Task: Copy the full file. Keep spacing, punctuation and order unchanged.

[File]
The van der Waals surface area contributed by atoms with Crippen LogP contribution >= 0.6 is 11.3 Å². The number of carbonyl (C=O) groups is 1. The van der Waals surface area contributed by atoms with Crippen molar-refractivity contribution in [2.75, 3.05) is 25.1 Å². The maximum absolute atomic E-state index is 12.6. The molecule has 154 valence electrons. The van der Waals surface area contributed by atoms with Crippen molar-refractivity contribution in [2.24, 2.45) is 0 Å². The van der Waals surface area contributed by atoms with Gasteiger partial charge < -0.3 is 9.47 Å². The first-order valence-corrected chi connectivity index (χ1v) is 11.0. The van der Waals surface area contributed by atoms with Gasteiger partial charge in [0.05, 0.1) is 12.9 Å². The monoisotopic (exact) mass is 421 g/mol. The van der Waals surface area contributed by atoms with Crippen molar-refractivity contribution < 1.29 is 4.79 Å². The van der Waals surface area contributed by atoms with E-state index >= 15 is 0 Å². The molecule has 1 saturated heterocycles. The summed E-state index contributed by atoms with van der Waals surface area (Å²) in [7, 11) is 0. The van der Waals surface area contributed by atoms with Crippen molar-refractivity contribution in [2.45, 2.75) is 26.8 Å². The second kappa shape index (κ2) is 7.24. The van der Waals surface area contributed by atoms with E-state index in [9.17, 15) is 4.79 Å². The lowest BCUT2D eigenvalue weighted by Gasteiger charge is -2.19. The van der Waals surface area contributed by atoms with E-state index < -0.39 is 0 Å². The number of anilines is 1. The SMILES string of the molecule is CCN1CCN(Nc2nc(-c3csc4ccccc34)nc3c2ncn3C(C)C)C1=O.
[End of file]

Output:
The van der Waals surface area contributed by atoms with Crippen LogP contribution >= 0.6 is 11.3 Å². The number of carbonyl (C=O) groups is 1. The van der Waals surface area contributed by atoms with Crippen molar-refractivity contribution in [2.75, 3.05) is 25.1 Å². The maximum absolute atomic E-state index is 12.6. The molecule has 154 valence electrons. The van der Waals surface area contributed by atoms with Crippen molar-refractivity contribution in [2.24, 2.45) is 0 Å². The van der Waals surface area contributed by atoms with Gasteiger partial charge < -0.3 is 9.47 Å². The first-order valence-corrected chi connectivity index (χ1v) is 11.0. The van der Waals surface area contributed by atoms with Gasteiger partial charge in [0.05, 0.1) is 12.9 Å². The monoisotopic (exact) mass is 421 g/mol. The van der Waals surface area contributed by atoms with Crippen molar-refractivity contribution < 1.29 is 4.79 Å². The van der Waals surface area contributed by atoms with E-state index >= 15 is 0 Å². The molecule has 1 saturated heterocycles. The summed E-state index contributed by atoms with van der Waals surface area (Å²) in [7, 11) is 0. The van der Waals surface area contributed by atoms with Crippen molar-refractivity contribution in [2.45, 2.75) is 26.8 Å². The second kappa shape index (κ2) is 7.24. The van der Waals surface area contributed by atoms with E-state index in [9.17, 15) is 4.79 Å². The lowest BCUT2D eigenvalue weighted by Gasteiger charge is -2.19. The van der Waals surface area contributed by atoms with E-state index < -0.39 is 0 Å². The number of anilines is 1. The SMILES string of the molecule is CCN1CCN(Nc2nc(-c3csc4ccccc34)nc3c2ncn3C(C)C)C1=O.